Spring Yard Maintenance
Leaves - Rake shrub beds and yards. Bag debris; do NOT rake
leaves into gutters and streets or onto common property or into
Mulch - Apply a couple of inches of mulch to help retain
water to feed your shrubs and plants.
Seeding - This is the time to seed bare or sparse spots.
Break the ground surface with a hard metal rake, sow seed, cover
lightly with topsoil and/or peat moss (to thwart birds and help
retain moisture) and keep moist daily until you see green shoots
Pruning - This is not a good time to prune trees and shrubs
that flower; doing so will prevent or diminish blooms. Wait until
after the blooms have fallen.
Spring Training For Gardeners
They say gardening is great exercise, but few gardeners make the
effort to warm up and stretch the way they would before any other
exercise activity. If there’s a time when that effort is needed,
it’s springtime. After a long off-season of sitting, you need
to ease your body into the stretches, lifting and contortions you
are going to demand of it in the garden.
Here are some reminders for getting in gardening shape and staying
- Pace yourself. Do the hard stuff first, before you’re tired
out and more likely to overexert.
- Don’t hunch. If you squat when you weed, keep your back
as straight as possible and move along as you weed, don’t
reach too far.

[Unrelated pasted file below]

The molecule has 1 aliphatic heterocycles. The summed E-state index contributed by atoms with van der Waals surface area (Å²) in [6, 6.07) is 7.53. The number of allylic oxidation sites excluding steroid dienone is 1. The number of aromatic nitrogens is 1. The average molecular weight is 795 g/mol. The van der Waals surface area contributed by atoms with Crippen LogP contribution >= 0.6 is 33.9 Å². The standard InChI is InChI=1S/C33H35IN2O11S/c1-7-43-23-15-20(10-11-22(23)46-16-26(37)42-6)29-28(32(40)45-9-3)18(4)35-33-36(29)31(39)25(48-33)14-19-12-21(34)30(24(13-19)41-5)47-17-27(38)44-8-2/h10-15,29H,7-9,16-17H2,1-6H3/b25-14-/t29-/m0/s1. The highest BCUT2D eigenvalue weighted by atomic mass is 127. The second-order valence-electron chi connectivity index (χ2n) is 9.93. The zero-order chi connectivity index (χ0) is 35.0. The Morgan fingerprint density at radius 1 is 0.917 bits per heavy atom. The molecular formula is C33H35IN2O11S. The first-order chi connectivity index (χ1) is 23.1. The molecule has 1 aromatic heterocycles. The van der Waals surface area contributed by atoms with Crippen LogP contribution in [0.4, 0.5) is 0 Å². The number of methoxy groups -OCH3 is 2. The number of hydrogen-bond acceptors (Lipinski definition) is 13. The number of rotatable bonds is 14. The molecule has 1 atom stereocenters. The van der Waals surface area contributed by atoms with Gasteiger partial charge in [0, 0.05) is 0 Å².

- When lifting, always bend from the knees, not the waist, and
try to keep your back straight. Use your thigh muscles to do the
lifting. Move your feet closer to the object you are lifting and
take a wide stance, to balance yourself. Keep the object close to
you as you lift it.
- Don’t lift and twist in the same movement.
- Kneel on both knees at the same time to avoid the temptation
to twist or strain. Use a knee pad.
- Use tools with comfortable handles. Wrap the grip with an old
piece of hose or coat with rubber paint, for gripping comfort. Remember
to change hands from time to time.
- When using long handled tools, stand straight and keep your knees
relaxed. If you need to twist or pivot, step into the twist to ease
tension on the back.
- Get out that wheelbarrow or wagon and use it.
Flower Pruning 101
Deadheading may sound like a cruel way to treat a plant, but if
you want it to flower all summer, do it! Apart from making the garden
much neater, removing fading flowers also prevents plants setting
seed. Setting seed is their reason for living, so they will simply
grow new flowers and try again - and again - and again, giving you
burst after burst of new blooms.
How Is It Done?
Flowers should be removed just after they've peaked. Be vigilant.
Pinching, pruning, snapping and clipping are the methods. Pinch
short-stemmed flowers such as Petunias - as far down the stem as
possible - but prune Roses. Cut the stem diagonally just above the
highest leaf. Plants with one flower per stem should be cut just
above a strong bud. This method works for most plants with long
stems carrying a single flower. Use a pair of handheld shears or
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